Frozen Shoulder Exercises – Rehabilitative Stretches to Cut Down Recovery Times

A frozen shoulder, medically called Adhesive Capsulitis, is perhaps the most disabling of all shoulder disorders, afflicting thousands of people across the globe, more women than men. It is caused by adhesions, thickened scars of the capsule membrane surrounding the rotator cuff that interfere with the shoulder joint and restrict range of movement. Normal remedies include hot packs, ultrasound and of course anti inflammatory medication. However, while these treatments are helpful in a way or another, only a physical therapy program of specific frozen shoulder exercises can effectively reduce recovery times and pain.

An Adhesive Capsulitis is a long lasting affliction that naturally resolves in one to three years, depending on severity. It develops in three phases, a freezing phase, a frozen phase and a thawing phase. Specific low pain threshold stretching exercises can help reduce recovery times and regain mobility and flexibility in all stages. Immobility is not recommended as it will make the situation worse and encourage stiffness and thickening of the adhesions.

For the frozen shoulder exercises to be effective, they must be performed with dedication, as persistency plays a key factor for success. Half an hour a day for 3 days a week in the comfort of home is all is needed for this program to be effective. Other treatments as mentioned above can also be taken as ancillary remedies to help loosen the adhesions and relieve pain. Hot packs are a good idea to soften up the adhesions before the stretching sessions, while cold packs are useful after the therapy or before going to bed, to reduce the inflammation induced by the exercising and improve sleep.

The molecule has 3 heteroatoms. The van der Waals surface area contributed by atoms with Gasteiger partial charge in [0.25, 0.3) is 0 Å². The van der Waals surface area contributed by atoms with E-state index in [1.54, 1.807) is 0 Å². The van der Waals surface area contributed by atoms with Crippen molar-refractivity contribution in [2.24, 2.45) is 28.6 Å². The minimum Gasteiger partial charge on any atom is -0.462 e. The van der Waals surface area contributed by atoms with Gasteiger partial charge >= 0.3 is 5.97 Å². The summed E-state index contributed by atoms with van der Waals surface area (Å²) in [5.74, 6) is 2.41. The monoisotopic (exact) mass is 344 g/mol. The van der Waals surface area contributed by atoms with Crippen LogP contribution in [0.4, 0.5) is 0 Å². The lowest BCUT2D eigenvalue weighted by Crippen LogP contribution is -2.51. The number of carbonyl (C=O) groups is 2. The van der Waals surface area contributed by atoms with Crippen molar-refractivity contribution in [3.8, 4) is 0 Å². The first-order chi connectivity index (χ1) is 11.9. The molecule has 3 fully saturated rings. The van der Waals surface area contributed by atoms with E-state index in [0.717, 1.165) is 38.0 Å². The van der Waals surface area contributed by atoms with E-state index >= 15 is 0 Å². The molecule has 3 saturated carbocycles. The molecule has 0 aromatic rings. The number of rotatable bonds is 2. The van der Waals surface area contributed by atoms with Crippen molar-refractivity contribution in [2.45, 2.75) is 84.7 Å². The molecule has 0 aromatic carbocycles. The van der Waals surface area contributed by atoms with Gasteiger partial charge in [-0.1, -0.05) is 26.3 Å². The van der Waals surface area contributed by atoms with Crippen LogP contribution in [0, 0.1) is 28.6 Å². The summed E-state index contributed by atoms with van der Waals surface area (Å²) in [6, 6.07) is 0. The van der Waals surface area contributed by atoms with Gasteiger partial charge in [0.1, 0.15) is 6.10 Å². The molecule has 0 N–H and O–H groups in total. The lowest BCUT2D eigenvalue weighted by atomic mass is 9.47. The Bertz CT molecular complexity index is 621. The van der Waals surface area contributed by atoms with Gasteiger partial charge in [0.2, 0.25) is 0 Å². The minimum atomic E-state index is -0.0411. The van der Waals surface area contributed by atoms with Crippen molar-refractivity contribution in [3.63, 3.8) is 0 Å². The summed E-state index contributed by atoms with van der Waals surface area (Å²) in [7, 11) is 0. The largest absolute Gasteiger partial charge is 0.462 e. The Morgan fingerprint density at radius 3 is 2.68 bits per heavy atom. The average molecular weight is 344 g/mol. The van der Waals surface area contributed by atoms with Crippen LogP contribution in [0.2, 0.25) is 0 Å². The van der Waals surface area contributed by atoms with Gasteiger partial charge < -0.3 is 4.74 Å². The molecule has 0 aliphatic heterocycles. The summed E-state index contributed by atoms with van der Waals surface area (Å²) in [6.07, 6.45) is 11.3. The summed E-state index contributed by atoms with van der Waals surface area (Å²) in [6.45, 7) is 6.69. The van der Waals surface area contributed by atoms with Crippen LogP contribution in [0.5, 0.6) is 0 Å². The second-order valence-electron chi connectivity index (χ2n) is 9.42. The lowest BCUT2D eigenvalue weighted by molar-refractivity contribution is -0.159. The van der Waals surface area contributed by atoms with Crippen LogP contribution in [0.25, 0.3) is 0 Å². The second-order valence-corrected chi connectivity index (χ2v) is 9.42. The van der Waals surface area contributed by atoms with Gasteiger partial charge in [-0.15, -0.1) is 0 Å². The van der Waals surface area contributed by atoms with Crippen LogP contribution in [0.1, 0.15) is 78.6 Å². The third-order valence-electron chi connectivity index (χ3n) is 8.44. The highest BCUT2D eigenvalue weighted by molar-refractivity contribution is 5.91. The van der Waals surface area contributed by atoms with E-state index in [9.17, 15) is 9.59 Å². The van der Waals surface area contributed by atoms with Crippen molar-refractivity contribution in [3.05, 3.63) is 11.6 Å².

Care must be taken not to over stress the shoulder with excessive weight or with an excessive range of motion, as this can increase inflammation and recovery times. A gradual step by step approach implemented with consistency is much more effective.
As an Adhesive Capsulitis greatly varies in natural resolving times, so does a frozen shoulder assisted by a professional program of frozen shoulder exercises, depending on severity and personal response to the treatment.

Unlike inflammations like Tendonitis and Bursitis, it is not completely clear how an Adhesive Capsulitis develops, though there are links to diabetes and being over weight. About 20% of diabetic people do have a frozen shoulder, but it can also occur following periods of inactivity, like after an injury or surgery and it usually strikes people over 40. Sometimes a frozen shoulder may move and affect the other shoulder as well, so it is better to seek a doctor advice no sooner the symptoms show up. Pain is initially limited to night time, but as the disorder progresses, it is persistent day and night.

Manipulation, the breaking of the adhesions under general anesthesia by the surgeon can be effective, but it is a drastic measure that can be avoided in the majority of cases. The good news is that a professionally designed program of frozen shoulder exercises can significantly cut down recovery times, eliminate pain and stiffness, recover full range of motion and avoid manipulation or surgery.

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